Monday, December 01, 2014

Review: The Cuckoo's Calling, by Robert Galbraith

The Cuckoo's Calling, Robert Galbraith's debut novel, garnered positive reviews upon its April 2013 publication, but had sold fewer than 500 copies in three months. When it was learned that Mr. Galbraith was actually J.K. Rowling, the mystery/crime novel became an international best seller.

Rowling was both unhappy and angry at her unmasking: "I had hoped to keep this secret a little longer because being Robert Galbraith has been such a liberating experience. It has been wonderful to publish without hype or expectation, and pure pleasure to get feedback under a different name."

Cormoran Strike, a detective who lost part of his left leg in the Afghanistan War, is not in a very good place as the book opens: he has few clients, mounting debts, and has just ended a relationship. He is essentially homeless, sleeping on a cot in his office.

Strike is hired by John Bristow, the brother of supermodel Lula Landry, to investigate Landry's apparent suicide three months earlier. Bristow believes there may have been foul play and his sister may not have actually jumped to her death from her apartment balcony. Strike is assisted in his investigation by his secretary, a young woman named Robin Ellacott.

I have not read Rowling's first non-Harry Potter novel, The Casual Vacancy, but Laura, my partner, gave it a very positive review here:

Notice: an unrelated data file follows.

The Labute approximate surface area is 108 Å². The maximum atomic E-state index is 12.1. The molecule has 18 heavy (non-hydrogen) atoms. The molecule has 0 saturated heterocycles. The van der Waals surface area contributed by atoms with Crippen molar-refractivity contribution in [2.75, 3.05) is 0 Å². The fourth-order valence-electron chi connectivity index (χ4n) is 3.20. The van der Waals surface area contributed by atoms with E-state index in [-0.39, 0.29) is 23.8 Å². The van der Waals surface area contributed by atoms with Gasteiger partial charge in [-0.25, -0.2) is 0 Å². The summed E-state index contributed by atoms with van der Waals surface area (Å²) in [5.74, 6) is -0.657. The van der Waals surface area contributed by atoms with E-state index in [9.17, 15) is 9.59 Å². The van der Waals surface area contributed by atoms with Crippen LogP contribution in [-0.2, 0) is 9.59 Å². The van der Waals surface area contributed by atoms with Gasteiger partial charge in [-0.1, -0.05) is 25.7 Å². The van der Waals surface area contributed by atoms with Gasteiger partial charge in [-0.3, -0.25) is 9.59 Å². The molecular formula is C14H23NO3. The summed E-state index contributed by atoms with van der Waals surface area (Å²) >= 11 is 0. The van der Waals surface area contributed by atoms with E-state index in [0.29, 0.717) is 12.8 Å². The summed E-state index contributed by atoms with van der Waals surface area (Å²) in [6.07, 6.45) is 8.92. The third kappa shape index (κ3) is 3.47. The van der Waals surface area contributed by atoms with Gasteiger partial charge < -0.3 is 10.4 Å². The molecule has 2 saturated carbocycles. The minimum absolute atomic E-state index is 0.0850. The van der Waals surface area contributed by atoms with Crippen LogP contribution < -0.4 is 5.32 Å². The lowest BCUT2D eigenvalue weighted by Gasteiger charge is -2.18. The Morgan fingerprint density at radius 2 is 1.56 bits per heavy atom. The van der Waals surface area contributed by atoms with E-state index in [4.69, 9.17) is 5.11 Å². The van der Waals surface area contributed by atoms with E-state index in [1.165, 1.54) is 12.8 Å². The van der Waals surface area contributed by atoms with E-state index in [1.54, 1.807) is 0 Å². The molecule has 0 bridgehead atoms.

There are multiple subplots of interlocking stories, which take time to unfurl (and which Rowling juggles brilliantly, by the way). Most importantly, it takes time to introduce so many finely drawn characters. A lesser writer of a more facile novel would give you a few sentences of cliches for each. Rowling offers each character's internal monologue - their fears, their frustrations, their pain, their dreams - and lets their personality come to you in their own thoughts. This takes time. Rowling's writing is precisely descriptive without being ponderous or self-conscious. The characters, for the most part, are authentic and complex.
Much of those characteristics apply to The Cuckoo's Calling, as well. Rowling may not spend as much time on each character here, but that is because a mystery novel should - like a shark - continue briskly along. However, Rowling trusts her talents (and her readers' willingness to stay with the story) to digress every so often, e.g., Robin's relationship with her fiance Matthew. The dialogue, especially when Strike is interviewing people who knew Lula or traveled in the same celebrity circles, following various leads, sussing out nuggets of information, is superb.

I'm looking forward to reading Galbraith/Rowling's second Cormoran Strike novel, The Silkworm, which was published this past June.

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